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"Practice makes better" is what we tell the five-year-old. When the child is older, I will explain (and repeat) the 10,000-hours-towards-mastery concept. I don't believe in Perfection. Mastery allows for experimentation to continue and recognizes two important things: the time one must invest in order to improve and that failure is a necessary part of achieving success.

Portrait painting has been the most difficult thing I've attempted. It's positively baffling to me. I can't work from one photo. Working from life is ideal, but my current subject (my grandmother) is no longer living. A wall of photos of a person from different angles, different decades (like I'm some sort of stalker) is better for me simply because a single photo rarely captures a personality.* I believe a painting of someone can express who a person truly is by combining impressions from many, many moments.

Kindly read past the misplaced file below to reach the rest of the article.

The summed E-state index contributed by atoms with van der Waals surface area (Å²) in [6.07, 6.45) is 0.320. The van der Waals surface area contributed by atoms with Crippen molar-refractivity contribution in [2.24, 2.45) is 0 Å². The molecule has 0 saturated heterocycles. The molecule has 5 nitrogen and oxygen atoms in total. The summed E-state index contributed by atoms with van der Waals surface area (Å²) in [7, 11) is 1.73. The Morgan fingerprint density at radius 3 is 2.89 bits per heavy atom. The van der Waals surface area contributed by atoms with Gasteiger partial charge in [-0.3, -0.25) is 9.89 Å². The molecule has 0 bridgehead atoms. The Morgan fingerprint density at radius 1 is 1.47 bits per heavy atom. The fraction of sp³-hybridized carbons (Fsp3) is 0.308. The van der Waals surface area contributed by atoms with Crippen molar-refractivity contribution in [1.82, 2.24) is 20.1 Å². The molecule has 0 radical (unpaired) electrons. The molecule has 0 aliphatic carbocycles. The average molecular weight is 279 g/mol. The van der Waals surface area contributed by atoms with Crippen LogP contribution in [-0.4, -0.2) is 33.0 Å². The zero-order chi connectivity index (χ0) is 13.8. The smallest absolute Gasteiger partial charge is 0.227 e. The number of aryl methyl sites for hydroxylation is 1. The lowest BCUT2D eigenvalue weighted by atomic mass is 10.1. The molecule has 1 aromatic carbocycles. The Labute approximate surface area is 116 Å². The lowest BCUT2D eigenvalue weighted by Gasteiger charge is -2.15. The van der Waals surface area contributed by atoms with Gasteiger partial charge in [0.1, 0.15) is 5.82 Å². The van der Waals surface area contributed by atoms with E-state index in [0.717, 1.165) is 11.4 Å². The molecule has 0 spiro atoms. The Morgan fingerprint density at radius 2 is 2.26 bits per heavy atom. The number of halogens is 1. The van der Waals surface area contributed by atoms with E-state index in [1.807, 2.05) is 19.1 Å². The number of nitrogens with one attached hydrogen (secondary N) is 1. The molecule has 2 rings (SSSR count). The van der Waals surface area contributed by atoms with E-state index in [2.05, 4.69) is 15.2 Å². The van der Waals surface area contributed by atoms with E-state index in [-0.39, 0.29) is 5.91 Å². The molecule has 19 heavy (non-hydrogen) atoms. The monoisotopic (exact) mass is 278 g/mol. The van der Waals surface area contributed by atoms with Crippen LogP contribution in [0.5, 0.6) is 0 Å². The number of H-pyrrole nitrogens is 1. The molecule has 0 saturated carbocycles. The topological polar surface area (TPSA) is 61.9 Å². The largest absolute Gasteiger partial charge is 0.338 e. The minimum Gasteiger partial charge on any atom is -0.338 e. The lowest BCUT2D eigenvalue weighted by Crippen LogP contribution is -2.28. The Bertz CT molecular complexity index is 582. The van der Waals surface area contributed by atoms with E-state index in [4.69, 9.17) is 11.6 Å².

*Of course there are master photographers who CAN capture the essence of a person, which simply proves my point about mastery. 

I have made three attempts to paint my grandmother's portrait. Each attempt taught me something new and no doubt revealed more about me than my subject. It kept getting better though. Months ago, after getting her features closer to a likeness, I walked away from it, but yesterday my sister stopped in her tracks when she saw it and raised her wand in approval. That was really all I needed for fuel to finish the rest of it.

Selah


With Grandmother Frances (wearing a hat I made for her.)

My Grandmother Mary (at left) and Grandmother Frances (at right) wearing a tiara, of course.

A person that defied labels


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